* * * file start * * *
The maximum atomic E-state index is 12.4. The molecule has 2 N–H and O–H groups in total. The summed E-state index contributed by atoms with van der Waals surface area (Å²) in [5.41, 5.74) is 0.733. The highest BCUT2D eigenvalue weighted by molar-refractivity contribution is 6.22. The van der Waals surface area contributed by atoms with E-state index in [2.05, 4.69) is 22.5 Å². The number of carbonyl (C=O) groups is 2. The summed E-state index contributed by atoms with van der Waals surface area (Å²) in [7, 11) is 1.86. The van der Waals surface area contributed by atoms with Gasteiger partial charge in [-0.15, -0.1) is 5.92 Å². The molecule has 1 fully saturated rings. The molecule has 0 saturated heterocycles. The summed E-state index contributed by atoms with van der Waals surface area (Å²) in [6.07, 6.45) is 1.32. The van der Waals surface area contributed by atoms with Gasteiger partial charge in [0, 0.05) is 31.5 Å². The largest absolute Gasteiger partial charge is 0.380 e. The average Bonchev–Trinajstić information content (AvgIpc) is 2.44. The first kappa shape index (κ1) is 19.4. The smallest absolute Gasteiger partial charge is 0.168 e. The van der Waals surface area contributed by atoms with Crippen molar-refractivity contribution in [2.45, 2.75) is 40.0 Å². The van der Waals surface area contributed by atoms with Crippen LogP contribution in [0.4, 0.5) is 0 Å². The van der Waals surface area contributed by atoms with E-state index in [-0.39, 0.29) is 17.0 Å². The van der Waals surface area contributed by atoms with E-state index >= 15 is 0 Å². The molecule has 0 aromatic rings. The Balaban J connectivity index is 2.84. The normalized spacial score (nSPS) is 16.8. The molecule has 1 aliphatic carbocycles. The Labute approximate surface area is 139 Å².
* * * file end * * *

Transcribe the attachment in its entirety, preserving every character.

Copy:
The maximum atomic E-state index is 12.4. The molecule has 2 N–H and O–H groups in total. The summed E-state index contributed by atoms with van der Waals surface area (Å²) in [5.41, 5.74) is 0.733. The highest BCUT2D eigenvalue weighted by molar-refractivity contribution is 6.22. The van der Waals surface area contributed by atoms with E-state index in [2.05, 4.69) is 22.5 Å². The number of carbonyl (C=O) groups is 2. The summed E-state index contributed by atoms with van der Waals surface area (Å²) in [7, 11) is 1.86. The van der Waals surface area contributed by atoms with Gasteiger partial charge in [-0.15, -0.1) is 5.92 Å². The molecule has 1 fully saturated rings. The molecule has 0 saturated heterocycles. The summed E-state index contributed by atoms with van der Waals surface area (Å²) in [6.07, 6.45) is 1.32. The van der Waals surface area contributed by atoms with Gasteiger partial charge in [0, 0.05) is 31.5 Å². The largest absolute Gasteiger partial charge is 0.380 e. The average Bonchev–Trinajstić information content (AvgIpc) is 2.44. The first kappa shape index (κ1) is 19.4. The smallest absolute Gasteiger partial charge is 0.168 e. The van der Waals surface area contributed by atoms with Crippen molar-refractivity contribution in [2.45, 2.75) is 40.0 Å². The van der Waals surface area contributed by atoms with Crippen LogP contribution in [0.4, 0.5) is 0 Å². The van der Waals surface area contributed by atoms with E-state index in [-0.39, 0.29) is 17.0 Å². The van der Waals surface area contributed by atoms with E-state index >= 15 is 0 Å². The molecule has 0 aromatic rings. The Balaban J connectivity index is 2.84. The normalized spacial score (nSPS) is 16.8. The molecule has 1 aliphatic carbocycles. The Labute approximate surface area is 139 Å².